This week, film reviewer Gary Pollard talks to two cinematic giants.
Hungarian film director Bela Tarr is the master of the long take, and – to a degree – the long movie. He’s considered by many to be one of the greatest living directors. “Satantango” is seven hours long. The opening shot, of a herd of cows moving through a village is eight minutes long. His early works were social-realist in form. With “Damnation”, “Satantango” and “The Werckmeister Harmonies”, his work began to take on a more metaphysical tone. He says he doesn’t believe in God, but he makes a strong case that humans must be treated with dignity.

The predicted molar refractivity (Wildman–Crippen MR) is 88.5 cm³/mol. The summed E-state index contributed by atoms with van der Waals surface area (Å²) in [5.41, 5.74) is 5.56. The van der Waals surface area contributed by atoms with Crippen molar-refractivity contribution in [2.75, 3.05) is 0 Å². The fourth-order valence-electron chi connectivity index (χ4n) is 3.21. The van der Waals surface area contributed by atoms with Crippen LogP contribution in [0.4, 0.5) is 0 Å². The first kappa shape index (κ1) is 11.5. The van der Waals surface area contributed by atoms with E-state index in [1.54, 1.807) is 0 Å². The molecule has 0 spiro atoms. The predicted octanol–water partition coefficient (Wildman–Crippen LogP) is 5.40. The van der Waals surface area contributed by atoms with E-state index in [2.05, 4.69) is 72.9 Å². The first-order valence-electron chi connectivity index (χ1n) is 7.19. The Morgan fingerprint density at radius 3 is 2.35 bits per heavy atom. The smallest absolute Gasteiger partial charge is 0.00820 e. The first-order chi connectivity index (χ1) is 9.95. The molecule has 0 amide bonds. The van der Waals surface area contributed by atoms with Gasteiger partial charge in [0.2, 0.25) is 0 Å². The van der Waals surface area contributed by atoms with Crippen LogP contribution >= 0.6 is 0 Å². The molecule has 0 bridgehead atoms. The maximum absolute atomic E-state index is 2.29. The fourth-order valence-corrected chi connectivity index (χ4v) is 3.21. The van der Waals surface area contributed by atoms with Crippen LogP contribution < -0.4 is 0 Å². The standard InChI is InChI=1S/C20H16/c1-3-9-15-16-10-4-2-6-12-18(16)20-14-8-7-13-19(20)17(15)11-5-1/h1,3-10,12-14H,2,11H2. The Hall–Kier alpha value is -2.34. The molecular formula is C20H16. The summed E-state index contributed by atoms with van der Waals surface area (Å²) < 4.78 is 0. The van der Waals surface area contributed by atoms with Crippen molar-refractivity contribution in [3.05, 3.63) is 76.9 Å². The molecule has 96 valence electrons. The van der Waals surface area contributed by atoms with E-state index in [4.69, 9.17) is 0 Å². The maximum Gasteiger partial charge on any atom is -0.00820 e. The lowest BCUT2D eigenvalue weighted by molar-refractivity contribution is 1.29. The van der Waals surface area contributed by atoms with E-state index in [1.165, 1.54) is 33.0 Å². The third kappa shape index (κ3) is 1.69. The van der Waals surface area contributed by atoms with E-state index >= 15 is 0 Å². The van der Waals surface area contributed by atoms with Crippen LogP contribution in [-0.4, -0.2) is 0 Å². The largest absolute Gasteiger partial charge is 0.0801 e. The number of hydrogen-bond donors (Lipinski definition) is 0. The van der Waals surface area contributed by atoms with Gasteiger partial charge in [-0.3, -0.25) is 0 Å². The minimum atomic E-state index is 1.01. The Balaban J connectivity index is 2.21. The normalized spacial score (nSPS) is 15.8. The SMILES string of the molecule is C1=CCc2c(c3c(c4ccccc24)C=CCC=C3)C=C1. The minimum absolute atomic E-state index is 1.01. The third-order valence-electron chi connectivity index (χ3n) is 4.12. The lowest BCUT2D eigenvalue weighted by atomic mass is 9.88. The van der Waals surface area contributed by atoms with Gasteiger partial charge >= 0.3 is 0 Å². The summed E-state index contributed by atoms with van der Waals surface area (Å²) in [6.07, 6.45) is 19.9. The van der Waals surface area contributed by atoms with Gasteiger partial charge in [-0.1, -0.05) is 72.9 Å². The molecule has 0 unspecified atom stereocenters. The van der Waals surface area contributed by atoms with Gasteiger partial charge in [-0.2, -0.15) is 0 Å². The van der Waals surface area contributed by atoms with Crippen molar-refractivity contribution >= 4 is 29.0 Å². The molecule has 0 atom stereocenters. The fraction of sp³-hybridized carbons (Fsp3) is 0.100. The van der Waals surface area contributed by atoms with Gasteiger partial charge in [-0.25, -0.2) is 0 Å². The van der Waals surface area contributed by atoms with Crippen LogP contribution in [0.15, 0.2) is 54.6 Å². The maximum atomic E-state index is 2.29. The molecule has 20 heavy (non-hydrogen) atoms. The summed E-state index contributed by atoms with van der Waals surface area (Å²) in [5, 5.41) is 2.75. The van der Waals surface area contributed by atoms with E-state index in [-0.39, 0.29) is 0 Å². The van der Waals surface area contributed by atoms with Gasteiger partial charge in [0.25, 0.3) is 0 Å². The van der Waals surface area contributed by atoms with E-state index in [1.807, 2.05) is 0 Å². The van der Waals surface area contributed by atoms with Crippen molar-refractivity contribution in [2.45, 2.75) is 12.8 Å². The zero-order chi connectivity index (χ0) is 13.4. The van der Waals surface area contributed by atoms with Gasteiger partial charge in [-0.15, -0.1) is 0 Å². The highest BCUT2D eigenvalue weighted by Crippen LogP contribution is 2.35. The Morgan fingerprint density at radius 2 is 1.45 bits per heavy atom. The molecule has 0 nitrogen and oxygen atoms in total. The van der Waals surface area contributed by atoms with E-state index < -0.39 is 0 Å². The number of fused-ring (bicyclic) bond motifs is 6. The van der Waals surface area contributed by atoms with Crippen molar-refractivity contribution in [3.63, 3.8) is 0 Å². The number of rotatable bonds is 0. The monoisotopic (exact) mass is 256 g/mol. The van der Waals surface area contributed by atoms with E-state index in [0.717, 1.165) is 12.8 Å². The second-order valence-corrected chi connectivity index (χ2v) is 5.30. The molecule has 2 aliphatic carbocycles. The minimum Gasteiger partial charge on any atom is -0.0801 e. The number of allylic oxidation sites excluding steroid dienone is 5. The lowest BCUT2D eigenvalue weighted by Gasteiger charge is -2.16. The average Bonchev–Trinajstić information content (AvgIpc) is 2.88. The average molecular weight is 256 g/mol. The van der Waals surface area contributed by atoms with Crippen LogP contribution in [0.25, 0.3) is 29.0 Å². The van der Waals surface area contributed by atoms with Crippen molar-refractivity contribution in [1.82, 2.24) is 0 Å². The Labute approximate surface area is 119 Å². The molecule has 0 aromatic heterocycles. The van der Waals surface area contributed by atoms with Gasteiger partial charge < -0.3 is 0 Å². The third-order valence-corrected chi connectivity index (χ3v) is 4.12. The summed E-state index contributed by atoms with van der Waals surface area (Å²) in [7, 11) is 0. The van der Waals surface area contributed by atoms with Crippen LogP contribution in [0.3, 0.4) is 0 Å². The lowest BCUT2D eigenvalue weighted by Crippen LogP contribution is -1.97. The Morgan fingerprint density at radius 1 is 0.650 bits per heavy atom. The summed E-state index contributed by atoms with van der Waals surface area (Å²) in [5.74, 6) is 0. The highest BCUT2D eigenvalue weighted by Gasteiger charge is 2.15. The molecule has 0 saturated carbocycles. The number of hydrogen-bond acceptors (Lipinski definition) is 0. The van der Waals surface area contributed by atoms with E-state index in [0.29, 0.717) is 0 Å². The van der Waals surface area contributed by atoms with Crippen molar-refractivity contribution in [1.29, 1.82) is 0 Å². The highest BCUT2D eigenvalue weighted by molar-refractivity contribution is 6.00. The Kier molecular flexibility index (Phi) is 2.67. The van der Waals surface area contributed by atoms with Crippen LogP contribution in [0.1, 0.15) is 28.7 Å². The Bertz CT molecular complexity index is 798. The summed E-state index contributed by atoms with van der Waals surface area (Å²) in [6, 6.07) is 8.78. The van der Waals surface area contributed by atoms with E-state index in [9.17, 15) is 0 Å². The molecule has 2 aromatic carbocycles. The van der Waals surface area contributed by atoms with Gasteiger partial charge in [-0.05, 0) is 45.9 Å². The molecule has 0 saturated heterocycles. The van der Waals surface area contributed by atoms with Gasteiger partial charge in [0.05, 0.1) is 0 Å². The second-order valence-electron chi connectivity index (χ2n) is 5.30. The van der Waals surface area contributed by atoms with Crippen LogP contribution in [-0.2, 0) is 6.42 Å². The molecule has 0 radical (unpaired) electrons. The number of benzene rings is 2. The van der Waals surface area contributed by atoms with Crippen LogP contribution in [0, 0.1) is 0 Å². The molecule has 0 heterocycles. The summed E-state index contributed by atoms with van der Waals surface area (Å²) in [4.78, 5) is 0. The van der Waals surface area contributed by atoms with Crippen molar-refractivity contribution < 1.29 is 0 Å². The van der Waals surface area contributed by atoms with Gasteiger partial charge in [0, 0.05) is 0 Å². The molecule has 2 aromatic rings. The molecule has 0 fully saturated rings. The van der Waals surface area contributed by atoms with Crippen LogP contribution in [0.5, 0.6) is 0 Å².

Peter Greenaway is a British movie director, who receives much of his funding and support from Holland. One strand of his movies, from “A Walk Through H” to “A Draughtsman’s Contract” and his new film “Nightwatching” is about examining man-made objects in the hope they will give up their secrets. In the case of “Nightwatching” it’s Rembrandt’s famous painting “The Nightwatch”. A few years ago, Greenaway made the transition into being a VJ, using a mixed audiovisual form that he says will supersede cinema. He believes cinema is dead.